The federal government shutdown has made me sick of politics. For a political columnist, this can be tricky, but taking a break from politics also offers an opportunity. This week, I thought I would write a column about what I’ve learned as a father of two spirited boys, and offer my advice on how to handle tantrums.
As toddlers, their screaming fits were loud and embarrassing but comparatively easy to deal. Nothing shuts down a trip to the grocery store like an overwrought child writhing on the floor, howling with outrage that his mom or dad won’t buy him a box of sugary cereal. The child will flail about, obstructing the shoppers to push their carts down the aisle, and his pained cries will make onlookers want to do anything to make it stop. We’ve all been there.
Uninformed observers will wonder why the parent doesn’t negotiate, or unfairly assume that both parties share some blame. Ignore them and stand firm. Negotiating to end tantrums only teaches the child that throwing tantrums gets results, causing an endless cycle of hostage-taking every time you need to buy a loaf of bread. Teach your child that they “own” their behavior and the resulting consequences.
Another tactic your toddler may discover is the “rag doll” move. Upon exhausting all other ways to avoid doing an unpleasant task—going to the doctor, for instance—your little diaper jockey may go completely limp and force you to pick him up and carry him. For some unknown reason, a limp child is, pound for pound, twice as heavy as a normal child and can seem impossible to move. And when you do move him, you may discover that “dragging kicking and screaming” is not a charming metaphor but an actual instruction for parenting.
Do not attempt to explain the virtues of going to the doctor. It matters little to a child in the throes of a tantrum that going to the doctor makes sense. Do not refer to his long history of going to the doctor, or the fact that he has thrown a fit 43 times in a row with zero effect other than trying the patience of his parents. Precedence carries no weight with the purple-faced fury of frustration. You cannot reason with the unreasonable. Sometimes the parents need to learn this lesson over and over again.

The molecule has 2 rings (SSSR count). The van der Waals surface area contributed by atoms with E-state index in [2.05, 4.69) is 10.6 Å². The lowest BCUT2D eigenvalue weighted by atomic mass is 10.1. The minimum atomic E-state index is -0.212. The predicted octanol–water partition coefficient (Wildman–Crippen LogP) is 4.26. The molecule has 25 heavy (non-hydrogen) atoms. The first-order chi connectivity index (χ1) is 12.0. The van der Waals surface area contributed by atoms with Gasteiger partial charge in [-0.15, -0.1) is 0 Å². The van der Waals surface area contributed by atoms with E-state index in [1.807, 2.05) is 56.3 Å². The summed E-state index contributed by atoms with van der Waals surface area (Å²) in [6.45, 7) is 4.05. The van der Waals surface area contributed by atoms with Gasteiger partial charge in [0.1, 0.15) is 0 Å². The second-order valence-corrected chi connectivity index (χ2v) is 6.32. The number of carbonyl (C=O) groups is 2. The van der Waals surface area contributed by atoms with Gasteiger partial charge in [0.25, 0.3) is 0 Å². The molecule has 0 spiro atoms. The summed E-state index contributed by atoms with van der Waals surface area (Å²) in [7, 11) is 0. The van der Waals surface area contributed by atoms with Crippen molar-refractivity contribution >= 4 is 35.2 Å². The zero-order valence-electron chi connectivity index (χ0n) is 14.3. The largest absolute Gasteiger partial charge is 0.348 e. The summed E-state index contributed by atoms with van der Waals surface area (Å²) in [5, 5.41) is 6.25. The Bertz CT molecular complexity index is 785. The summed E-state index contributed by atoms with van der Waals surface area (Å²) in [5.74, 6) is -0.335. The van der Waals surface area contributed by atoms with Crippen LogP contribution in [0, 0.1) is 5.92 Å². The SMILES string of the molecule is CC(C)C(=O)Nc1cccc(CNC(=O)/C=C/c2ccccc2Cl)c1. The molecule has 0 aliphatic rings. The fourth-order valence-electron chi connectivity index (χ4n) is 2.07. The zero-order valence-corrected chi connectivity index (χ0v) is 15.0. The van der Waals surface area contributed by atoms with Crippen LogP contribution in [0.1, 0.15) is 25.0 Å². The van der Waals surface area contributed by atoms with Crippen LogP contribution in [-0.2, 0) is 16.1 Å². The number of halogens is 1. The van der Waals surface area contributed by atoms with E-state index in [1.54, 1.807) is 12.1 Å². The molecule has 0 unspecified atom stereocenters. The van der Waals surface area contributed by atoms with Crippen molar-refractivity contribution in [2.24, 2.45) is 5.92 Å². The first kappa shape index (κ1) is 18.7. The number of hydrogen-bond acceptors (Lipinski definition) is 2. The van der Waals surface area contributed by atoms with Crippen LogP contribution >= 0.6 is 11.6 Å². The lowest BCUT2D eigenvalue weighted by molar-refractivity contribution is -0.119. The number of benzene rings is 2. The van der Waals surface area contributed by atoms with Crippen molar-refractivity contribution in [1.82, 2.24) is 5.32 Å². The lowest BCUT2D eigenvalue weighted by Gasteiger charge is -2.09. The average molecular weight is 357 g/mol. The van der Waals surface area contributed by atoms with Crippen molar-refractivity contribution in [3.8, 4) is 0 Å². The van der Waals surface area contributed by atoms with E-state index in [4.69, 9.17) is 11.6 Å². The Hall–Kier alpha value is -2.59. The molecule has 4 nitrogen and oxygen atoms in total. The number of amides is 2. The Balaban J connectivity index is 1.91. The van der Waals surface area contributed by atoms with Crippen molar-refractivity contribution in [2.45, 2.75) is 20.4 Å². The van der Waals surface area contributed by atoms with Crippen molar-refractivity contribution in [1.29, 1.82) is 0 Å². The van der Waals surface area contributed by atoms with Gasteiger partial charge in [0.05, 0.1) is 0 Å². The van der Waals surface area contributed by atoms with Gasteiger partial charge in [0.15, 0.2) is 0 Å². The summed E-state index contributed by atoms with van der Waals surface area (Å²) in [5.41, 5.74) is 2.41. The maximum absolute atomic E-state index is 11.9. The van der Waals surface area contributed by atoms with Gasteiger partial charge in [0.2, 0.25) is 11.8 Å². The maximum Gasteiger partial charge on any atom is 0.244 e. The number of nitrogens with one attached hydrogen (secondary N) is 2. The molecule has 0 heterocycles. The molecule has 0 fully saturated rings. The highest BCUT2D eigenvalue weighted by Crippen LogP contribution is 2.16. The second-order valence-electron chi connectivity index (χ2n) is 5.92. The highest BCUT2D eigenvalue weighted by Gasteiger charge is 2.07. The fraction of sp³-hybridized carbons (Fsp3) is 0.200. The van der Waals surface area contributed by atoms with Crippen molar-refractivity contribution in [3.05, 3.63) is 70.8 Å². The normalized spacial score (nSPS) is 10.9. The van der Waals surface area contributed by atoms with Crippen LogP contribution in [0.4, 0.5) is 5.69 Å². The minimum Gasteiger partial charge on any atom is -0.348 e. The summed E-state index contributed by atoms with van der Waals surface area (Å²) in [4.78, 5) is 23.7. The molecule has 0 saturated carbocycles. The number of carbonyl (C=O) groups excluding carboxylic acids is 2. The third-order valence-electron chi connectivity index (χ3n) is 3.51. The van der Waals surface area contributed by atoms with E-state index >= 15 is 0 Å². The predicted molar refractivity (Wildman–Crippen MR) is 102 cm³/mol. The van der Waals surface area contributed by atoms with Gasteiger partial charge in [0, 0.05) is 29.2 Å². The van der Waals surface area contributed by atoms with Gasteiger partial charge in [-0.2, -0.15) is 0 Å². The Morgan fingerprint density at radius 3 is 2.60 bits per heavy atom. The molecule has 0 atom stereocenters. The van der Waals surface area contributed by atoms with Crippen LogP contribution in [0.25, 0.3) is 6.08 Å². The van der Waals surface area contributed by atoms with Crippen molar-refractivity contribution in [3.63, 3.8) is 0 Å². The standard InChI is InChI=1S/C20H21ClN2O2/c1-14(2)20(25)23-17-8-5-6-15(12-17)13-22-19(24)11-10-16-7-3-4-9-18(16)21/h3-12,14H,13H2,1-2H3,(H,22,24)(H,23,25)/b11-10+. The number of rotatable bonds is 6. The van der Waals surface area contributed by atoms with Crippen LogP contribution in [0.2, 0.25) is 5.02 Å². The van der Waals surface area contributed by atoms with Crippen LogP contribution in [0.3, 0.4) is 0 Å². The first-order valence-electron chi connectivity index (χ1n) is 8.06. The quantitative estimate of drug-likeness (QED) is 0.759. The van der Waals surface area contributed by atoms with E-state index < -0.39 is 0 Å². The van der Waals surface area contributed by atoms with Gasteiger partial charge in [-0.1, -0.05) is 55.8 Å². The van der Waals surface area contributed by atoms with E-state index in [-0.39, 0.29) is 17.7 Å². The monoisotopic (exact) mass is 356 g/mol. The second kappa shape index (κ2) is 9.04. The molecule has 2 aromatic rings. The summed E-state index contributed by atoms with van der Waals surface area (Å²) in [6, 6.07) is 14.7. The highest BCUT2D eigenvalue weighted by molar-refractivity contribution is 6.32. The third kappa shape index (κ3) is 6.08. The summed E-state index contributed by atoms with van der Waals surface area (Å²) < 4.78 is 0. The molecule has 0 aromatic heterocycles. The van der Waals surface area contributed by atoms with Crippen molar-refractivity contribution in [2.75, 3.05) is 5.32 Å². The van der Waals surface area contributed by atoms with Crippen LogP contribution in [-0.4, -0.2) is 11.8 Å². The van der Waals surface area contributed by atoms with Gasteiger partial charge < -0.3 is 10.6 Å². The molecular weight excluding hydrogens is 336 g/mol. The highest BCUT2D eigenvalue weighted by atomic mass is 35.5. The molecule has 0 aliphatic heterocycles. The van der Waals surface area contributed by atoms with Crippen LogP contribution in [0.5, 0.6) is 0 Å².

When your child enters adolescence, your challenges become more difficult as your child’s brain grows, increasing their capacity for mayhem. They might turn every conflict into a pitched battle, demanding their right to relitigate basic family functions—gassing up dad’s car after borrowing it, for example. A teen might even raise myriad ridiculous arguments to avoid meeting his responsibilities by engaging you in pointless and lengthy discussions.
A lot of this has to do with adolescents wanting to have a voice. So, let him talk even if it’s pointless prattle for 21 hours straight. Resist the urge to overreact to provocations or correct egregious misstatements of fact. Let the future father of your grandchildren talk until he can no longer stand. Let the boy talk though the sound of his voice may make you want to scrape the flesh from your face with a spoon. He must have his say.
And then you need to explain, patiently but firmly, that his personal objections can’t come at the expense of the common good. A family can’t shut down its regular business because one person has an objection. Even if your child takes a long time to learn this lesson, don’t worry. You never see adults acting this way, do you?
Above all, when your child is throwing a tantrum you must remember the most important thing: You’re the adult. Just because someone you love and cherish is acting like stubborn twerp doesn’t mean you should, too. I hope this helps. For some reason, it’s been on my mind lately. Next week, I’ll get back to writing about politics.
© Copyright 2013 Jason Stanford, distributed exclusively by Cagle Cartoons newspaper syndicate.
Jason Stanford is a Democratic consultant who writes columns for the Austin American-Statesman and MSNBC. He can be reached at firstname.lastname@example.org and on Twitter @JasStanford.